- The Washington Times - Tuesday, June 12, 2001

Summer traditionally is the time for light, vacation reading, but Max Rudin is betting Americans will spend days at the beach — and other times, too — doing some serious reading.
Mr. Rudin is the publisher of Library of America, a nonprofit, Manhattan-based advocate of the classics that ensures such timeless works as William Faulkners "Absalom, Absalom!" and Herman Melvilles "Moby Dick" stay in print.
"Whats interesting is there are certain subjects that people will go back to," he said. Certain periods of American history — the Civil War and World Wars I and II — "are always inexhaustibly interesting and important. You cant understand who we are without understanding them."
Since its founding in 1979, the Library of America has published more than 130 "authoritative texts" of classic works — meaning texts as the authors originally intended for them to be read. The organization sells about 250,000 volumes a year, mostly to individual readers, although libraries and universities are also customers. The hardback books retail for $30 to $45 and are printed on acid-free paper to survive for generations.
But who reads history and the classics these days? Apparently many do.
The New York Times hardcover nonfiction best-seller list brims with historically themed books.
David McCulloughs "John Adams," a biography of the second president, is at the top, followed by Hampton Sides "Ghost Soldiers," a story of U.S. Army soldiers attempting to rescue prisoners of war in the Philippines in 1945. Several other titles focus on events surrounding the Great Depression, the Civil War and World War II.
"John Adams" ranks high among Amazon.coms best sellers, along with J.R.R. Tolkiens "Lord of the Rings" and "The Hobbit."
Brad Wilson, the executive director of the National Association of Scholars, says classics must be preserved, revered and read because they speak to the most fundamental issues of humanity.
"The classics invite the reader into a world in which the perennial issues of human life are most deeply considered, where the fundamental human alternatives are ferreted out," he said, "where the most important question for human beings — 'What is the nature of the good life? — is most thoroughly explored and revealed."
Winfield Myers of the Intercollegiate Studies Institute, who previously taught in the Great Books Program for the University of Michigans Honors College, says classics take readers outside the confines of their time, allowing them to benefit from the knowledge of those who came before us.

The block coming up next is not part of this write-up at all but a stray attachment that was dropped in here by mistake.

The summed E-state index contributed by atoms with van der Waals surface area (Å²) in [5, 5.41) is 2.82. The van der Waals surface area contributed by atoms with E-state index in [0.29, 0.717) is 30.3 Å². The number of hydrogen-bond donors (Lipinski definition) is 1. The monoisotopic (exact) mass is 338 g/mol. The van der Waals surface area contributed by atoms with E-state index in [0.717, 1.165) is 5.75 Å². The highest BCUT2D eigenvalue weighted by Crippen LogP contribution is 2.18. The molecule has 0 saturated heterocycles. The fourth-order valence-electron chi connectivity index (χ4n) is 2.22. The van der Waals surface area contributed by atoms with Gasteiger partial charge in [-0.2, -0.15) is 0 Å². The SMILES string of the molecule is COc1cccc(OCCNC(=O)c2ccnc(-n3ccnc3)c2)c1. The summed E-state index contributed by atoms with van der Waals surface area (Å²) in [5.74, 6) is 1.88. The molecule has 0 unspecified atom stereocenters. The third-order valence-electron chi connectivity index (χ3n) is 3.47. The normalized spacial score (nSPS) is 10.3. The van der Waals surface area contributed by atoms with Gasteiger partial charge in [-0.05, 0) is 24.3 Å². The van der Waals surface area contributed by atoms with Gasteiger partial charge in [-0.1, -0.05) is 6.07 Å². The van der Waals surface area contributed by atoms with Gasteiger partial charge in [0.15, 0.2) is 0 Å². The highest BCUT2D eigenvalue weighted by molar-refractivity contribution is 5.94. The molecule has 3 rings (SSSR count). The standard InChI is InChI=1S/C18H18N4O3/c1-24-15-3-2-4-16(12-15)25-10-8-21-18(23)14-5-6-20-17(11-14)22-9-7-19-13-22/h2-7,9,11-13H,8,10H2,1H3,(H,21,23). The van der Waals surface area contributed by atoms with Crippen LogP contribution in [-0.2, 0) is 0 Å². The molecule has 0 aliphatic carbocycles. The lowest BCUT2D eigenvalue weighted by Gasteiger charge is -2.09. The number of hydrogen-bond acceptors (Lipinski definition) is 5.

"The classics release us from our own small worlds by exposing us to superior minds and talents," he says. "They are the only escape, intellectually, from the tyranny of provincialism — from the shortsightedness and self-absorption that result from not being aware of how little we know."
Unfortunately, Mr. Wilson says, "Young people are hardly reading at all" and most definitely not the classics.
He is especially worried that colleges and universities are dumbing down curricula. A 1987 study by his National Association of Scholars showed that just four of the 25 schools polled still required English majors to take a course in Shakespeare. In 1964, the association found that 12 of the schools required courses on the Bard.
A similar study commissioned in 1996 by the American Council of Trustees and Alumni shows that of 70 major colleges and universities studied, 23 still had a Shakespeare requirement for English majors.
Not all reprints of the classics are created equal. Plans to rewrite C.S. Lewis "Chronicles of Narnia," stripped of all Christian references, have raised the ire of Lewis scholars and fans who say Christianity is integral to the original works. The publisher, HarperCollins, wants to profit from the rich market for childrens fantasy created by the Harry Potter books, but says the Christian references have to go in order to expand the market. New Narnia novels will be written by unidentified authors to "fill in the gaps" between previous Narnia books, and will be marketed alongside new plush toys, said the National Post, a Toronto newspaper.
Nevertheless, Dale Allender, associate executive director of the National Council of Teachers of English, says the classics arent "anywhere close to dying out."
"Whats more important than reading one particular classic is reading very, very widely," he said. "We should dabble in [the classics], but we should also read contemporary works. A truly literate student or citizenry reads from a variety of genres, time periods, canons, etc."
Jim Twitchell, a professor of English at the University of Florida, says classics are "interesting, historically informative, intellectually dense and wonderfully rewarding." However, given the subjectivity of the term, it is unnecessary for people to feel obligated to read works deemed "classics" by others.
"I think you can live a rich and full life and never read a sentence of 'Moby Dick," he says. "I think your life might be a bit more interesting if youre exposed to these books, but I dont think it makes you a better person."
"It makes complete and utter sense to me that 18-year-olds would be bored by having to read 'Moby Dick. Theres something absolutely normal about them saying, 'Yuck, why am I being coerced into reading this stuff?"
He suggests such readers are not ready for the classics, but they might rediscover the books when they are older.
Mr. Wilson suggests that people who read little except contemporary mystery authors such as Mary Higgins Clark try classic mystery writers such as Edgar Allan Poe. Those who adore politics should immerse themselves in the writings of the 15th-century Italian statesman Niccolo Machiavelli.
"[Delving into the classics] requires a suspension of laziness," he says. "It requires you to say, 'This time, Im going to give it my full attention. Try it, youll like it."

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